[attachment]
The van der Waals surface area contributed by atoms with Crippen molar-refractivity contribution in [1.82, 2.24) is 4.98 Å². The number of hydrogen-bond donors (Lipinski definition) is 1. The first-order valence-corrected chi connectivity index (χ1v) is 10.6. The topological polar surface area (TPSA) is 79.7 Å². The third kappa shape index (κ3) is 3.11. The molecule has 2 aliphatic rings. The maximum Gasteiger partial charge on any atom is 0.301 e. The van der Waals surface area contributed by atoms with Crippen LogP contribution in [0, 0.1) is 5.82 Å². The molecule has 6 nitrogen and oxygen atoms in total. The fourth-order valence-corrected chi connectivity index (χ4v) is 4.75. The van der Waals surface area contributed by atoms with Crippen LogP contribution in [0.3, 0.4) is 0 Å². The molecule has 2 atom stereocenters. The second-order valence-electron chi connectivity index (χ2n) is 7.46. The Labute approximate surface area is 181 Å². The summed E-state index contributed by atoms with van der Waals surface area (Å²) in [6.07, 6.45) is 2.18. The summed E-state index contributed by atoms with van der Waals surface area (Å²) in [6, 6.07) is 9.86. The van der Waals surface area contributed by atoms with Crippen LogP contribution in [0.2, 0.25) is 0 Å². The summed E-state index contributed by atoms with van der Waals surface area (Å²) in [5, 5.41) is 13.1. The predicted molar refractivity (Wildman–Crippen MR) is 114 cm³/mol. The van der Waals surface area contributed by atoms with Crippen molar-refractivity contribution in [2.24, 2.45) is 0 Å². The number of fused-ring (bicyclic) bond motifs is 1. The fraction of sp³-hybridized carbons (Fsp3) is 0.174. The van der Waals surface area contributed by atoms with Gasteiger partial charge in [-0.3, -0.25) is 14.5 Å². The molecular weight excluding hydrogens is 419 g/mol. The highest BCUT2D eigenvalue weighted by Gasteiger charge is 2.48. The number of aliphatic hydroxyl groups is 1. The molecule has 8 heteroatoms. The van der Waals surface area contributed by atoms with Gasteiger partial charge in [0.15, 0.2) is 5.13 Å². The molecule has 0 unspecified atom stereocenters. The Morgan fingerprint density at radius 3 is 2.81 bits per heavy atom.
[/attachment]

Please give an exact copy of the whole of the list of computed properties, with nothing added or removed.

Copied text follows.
The van der Waals surface area contributed by atoms with Crippen molar-refractivity contribution in [1.82, 2.24) is 4.98 Å². The number of hydrogen-bond donors (Lipinski definition) is 1. The first-order valence-corrected chi connectivity index (χ1v) is 10.6. The topological polar surface area (TPSA) is 79.7 Å². The third kappa shape index (κ3) is 3.11. The molecule has 2 aliphatic rings. The maximum Gasteiger partial charge on any atom is 0.301 e. The van der Waals surface area contributed by atoms with Crippen LogP contribution in [0, 0.1) is 5.82 Å². The molecule has 6 nitrogen and oxygen atoms in total. The fourth-order valence-corrected chi connectivity index (χ4v) is 4.75. The van der Waals surface area contributed by atoms with Crippen LogP contribution in [0.3, 0.4) is 0 Å². The molecule has 2 atom stereocenters. The second-order valence-electron chi connectivity index (χ2n) is 7.46. The Labute approximate surface area is 181 Å². The summed E-state index contributed by atoms with van der Waals surface area (Å²) in [6.07, 6.45) is 2.18. The summed E-state index contributed by atoms with van der Waals surface area (Å²) in [6, 6.07) is 9.86. The van der Waals surface area contributed by atoms with Crippen LogP contribution in [0.2, 0.25) is 0 Å². The summed E-state index contributed by atoms with van der Waals surface area (Å²) in [5, 5.41) is 13.1. The predicted molar refractivity (Wildman–Crippen MR) is 114 cm³/mol. The van der Waals surface area contributed by atoms with Crippen molar-refractivity contribution in [2.24, 2.45) is 0 Å². The number of fused-ring (bicyclic) bond motifs is 1. The fraction of sp³-hybridized carbons (Fsp3) is 0.174. The van der Waals surface area contributed by atoms with Gasteiger partial charge in [-0.3, -0.25) is 14.5 Å². The molecular weight excluding hydrogens is 419 g/mol. The highest BCUT2D eigenvalue weighted by Gasteiger charge is 2.48. The number of aliphatic hydroxyl groups is 1. The molecule has 8 heteroatoms. The van der Waals surface area contributed by atoms with Gasteiger partial charge in [0.15, 0.2) is 5.13 Å². The molecule has 0 unspecified atom stereocenters. The Morgan fingerprint density at radius 3 is 2.81 bits per heavy atom.